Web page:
If this man seems familiar it might be that you have spent too long in the pub. For decades he lived on a shelf above the bar of the Birdcage tavern, in Auckland. I acquired him in the sale of contents after that establishment closed.
That diversion aside, I’d like to know who he might be, as he has now wandered into the corner of the Studio, and should he prove worthy enough (i.e. literary or scholarly), he will eventually take up a position on a suitable pedistal in the library.
What do we know? He was carved in Rome in 1883 by Orazio Andreaoni, an Italian sculptor who specialised in producing busts from photographs – particularly popular in the colonies. Indeed in 1883 – a New Zealander writing under the name of ‘Old Colonist’ in the Southland Times described a visit to Andreoni’s studio in Rome –
‘On another occasion I visited the studio of Andreoni, a sculptor, who, if I am not mistaken in my judgment, will achieve for himself a position of eminence. His skill in producing life-like busts astonished me. And what is more remarkable, he succeeds without the presence of the living subject. Give him a faithful photograph and he manipulates a model in clay so like the person that unless you saw him at work you would scarcely believe that he had not the living individual before him.’
There is a sneaking suspicion Old Colonist may our subject. He writes
I had the opportunity of watching his method with a living subject, from the commencement of the process. A gentleman who had commissioned Andreoni to sculpture his bust, was seated in an armchair upon a platform, a few feet above the floor in the centre, of the studio. An assistant brought in a pedestal stand on which was a shapeless lump of clay. Signor Andreoni placed this in front of the platform at some little distance from the gentleman in the chair, whose likeness he was about to attempt. The artist’s first aim seemed to be to familiarise his eye with the general appearance of his subject He walked from side to side, occasionally standing a few moments in silent, and earnest contemplation of the gentleman’s features, and the normal expression of his face.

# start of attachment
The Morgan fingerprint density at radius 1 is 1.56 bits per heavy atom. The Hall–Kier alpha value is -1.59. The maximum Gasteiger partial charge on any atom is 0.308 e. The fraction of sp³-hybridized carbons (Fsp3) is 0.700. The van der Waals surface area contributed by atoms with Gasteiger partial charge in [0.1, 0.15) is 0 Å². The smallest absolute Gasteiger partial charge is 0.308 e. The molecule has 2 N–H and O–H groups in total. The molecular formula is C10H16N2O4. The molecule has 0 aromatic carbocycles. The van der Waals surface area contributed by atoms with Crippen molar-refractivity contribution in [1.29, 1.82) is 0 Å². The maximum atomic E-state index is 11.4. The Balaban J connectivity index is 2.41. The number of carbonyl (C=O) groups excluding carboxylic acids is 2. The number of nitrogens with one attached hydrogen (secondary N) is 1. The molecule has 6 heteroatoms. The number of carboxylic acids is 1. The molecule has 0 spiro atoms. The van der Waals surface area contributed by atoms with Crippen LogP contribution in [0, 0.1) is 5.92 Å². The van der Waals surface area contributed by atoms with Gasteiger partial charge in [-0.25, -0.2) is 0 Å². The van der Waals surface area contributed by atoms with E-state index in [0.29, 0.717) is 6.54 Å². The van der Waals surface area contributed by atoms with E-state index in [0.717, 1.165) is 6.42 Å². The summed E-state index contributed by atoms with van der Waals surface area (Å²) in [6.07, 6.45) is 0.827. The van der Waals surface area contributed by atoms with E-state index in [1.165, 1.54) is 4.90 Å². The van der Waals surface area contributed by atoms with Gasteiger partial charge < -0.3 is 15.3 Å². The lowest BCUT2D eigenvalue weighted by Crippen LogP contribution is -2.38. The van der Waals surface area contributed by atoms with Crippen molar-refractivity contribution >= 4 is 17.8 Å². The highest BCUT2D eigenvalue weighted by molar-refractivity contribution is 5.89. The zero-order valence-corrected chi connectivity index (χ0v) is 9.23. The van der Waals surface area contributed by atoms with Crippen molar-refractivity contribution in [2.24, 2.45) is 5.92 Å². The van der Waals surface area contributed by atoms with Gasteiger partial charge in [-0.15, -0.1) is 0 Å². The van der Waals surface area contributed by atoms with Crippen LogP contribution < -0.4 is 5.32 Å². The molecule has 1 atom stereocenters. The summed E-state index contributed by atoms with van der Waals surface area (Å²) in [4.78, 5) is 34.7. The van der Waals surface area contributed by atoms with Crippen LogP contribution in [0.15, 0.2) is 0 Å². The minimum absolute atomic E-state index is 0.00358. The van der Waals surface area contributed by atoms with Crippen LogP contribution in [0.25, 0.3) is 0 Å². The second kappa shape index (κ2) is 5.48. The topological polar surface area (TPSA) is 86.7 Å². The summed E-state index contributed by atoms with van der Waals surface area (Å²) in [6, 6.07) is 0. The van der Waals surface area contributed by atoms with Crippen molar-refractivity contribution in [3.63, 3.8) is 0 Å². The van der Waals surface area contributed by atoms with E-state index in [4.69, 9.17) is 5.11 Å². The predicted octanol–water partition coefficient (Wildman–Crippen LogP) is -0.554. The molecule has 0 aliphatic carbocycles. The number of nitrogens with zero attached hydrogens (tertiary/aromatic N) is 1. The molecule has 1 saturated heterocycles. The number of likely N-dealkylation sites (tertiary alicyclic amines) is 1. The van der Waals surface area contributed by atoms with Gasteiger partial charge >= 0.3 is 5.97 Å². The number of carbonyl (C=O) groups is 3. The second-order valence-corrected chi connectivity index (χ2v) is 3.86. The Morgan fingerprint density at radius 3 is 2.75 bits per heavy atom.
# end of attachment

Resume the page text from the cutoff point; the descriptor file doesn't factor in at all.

Could this simply be false modesty? Was Old Colonist there to sit for a bust?
The other thing we know is that on the pedistal underneath is written ‘Auckland & Dunedin Centenery.’ Of course the wooden pedistal may have been borrowed from another source but it is worth considering who might have been included in both those events – a politican, a Premier or Prime Minister?
Thus far we’ve eliminated the most common guess, Dick Seddon – (too young in 1883)
and a few others mostly on the grounds of their beardlessness – John Balance seems only to have had a goatee. The problem is that 1883 is crowded with Prime Ministers past, current and future all whom were ripe for busts and all of whom sported beards. Here’s a number of possibilites – left to right Vogel, Stout, Atkinson and Hall.
Atkinson seems close however in that case, as with the others, the match doesn’t seem right for a sculptor renowned for an excellent likeness. Then there’s been other suggestions. William Larnach (egotistical enough), Joseph Godfrey Holdsworth (too obscure?) or William Sefton Moorhouse (Christchurch rather than Auckland or Dunedin) have all been suggested. Generally we’ve discounted the possibility of the clergy, soldiers (as they’d be in uniform) and Governors (as they are sure to be wearing their decorations).
At the moment he’s just the (very heavy) guy in the corner but we’d love to identify him, if only so we can greet him properly over breakfast. Any thoughts?